The workbook and games that go along with this project/marketing campaign/whatever the heck it is notes that it’s all funded by “a generous grant from Mattel.” Really, now. It features Barbie and her dark-haired but light-skinned friends in the outfits of Barbie’s various careers over the decades. Yes, yes, women can become astronauts (with hot pink trim on their spacesuits) or pilots (who wear high-heeled Mary Janes.)
Here’s the game’s presentation of workwear for a veterinarian, for example:
My pets’ vet has a long blonde ponytail, but she generally puts on some pants to go to work.
It’s laudable to teach girls that they can grow up to become whatever they want. The problem is that girls are asked to identify people who perform various jobs by what they wear, and those outfits have a lot less fabric and a lot more pink than what real pediatricians and pilots wear to work every day.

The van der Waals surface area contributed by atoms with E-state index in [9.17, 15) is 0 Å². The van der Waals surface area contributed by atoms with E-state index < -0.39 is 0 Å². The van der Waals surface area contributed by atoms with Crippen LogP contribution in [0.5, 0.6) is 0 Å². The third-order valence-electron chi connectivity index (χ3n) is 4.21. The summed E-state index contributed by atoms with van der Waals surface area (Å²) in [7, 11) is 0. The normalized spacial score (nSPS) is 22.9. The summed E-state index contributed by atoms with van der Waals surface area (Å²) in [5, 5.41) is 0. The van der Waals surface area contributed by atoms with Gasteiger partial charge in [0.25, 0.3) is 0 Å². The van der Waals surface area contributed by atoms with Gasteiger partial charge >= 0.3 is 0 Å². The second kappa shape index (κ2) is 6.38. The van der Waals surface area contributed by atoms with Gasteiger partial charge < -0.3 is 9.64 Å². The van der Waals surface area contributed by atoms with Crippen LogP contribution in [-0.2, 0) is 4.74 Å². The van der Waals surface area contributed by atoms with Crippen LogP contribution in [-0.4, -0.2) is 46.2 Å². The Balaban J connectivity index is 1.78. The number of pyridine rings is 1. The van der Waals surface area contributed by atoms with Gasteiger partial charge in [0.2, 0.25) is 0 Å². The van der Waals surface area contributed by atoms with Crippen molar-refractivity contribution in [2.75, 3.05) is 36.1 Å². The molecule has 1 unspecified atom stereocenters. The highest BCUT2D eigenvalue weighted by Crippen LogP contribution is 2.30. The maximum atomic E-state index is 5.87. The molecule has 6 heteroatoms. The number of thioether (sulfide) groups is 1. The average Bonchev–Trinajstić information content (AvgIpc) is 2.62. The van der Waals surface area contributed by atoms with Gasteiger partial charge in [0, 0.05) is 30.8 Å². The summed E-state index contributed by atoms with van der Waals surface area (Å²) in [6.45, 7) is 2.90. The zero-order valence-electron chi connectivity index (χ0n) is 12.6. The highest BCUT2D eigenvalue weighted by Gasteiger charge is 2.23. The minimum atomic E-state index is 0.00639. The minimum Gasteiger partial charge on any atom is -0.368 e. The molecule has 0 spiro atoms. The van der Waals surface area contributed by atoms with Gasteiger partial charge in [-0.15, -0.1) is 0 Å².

For a campaign that measures up people by what they wear, it’s interesting that the end result is a patch (not a badge, at least) that scouts can wear on the back of their uniform. The patch is not subtle.
It’s pretty and all, but does the Barbie logo really belong on a scout’s sash? “It is particularly troubling that Daisies and Brownies, the youngest Scouts, are encouraged to wear a Barbie patch, transforming their previously commercial-free uniforms into a walking ad,” notes a petition started against the Barbie project launched by the Campaign for a Commercial-Free Childhood and Center for a New American Dream.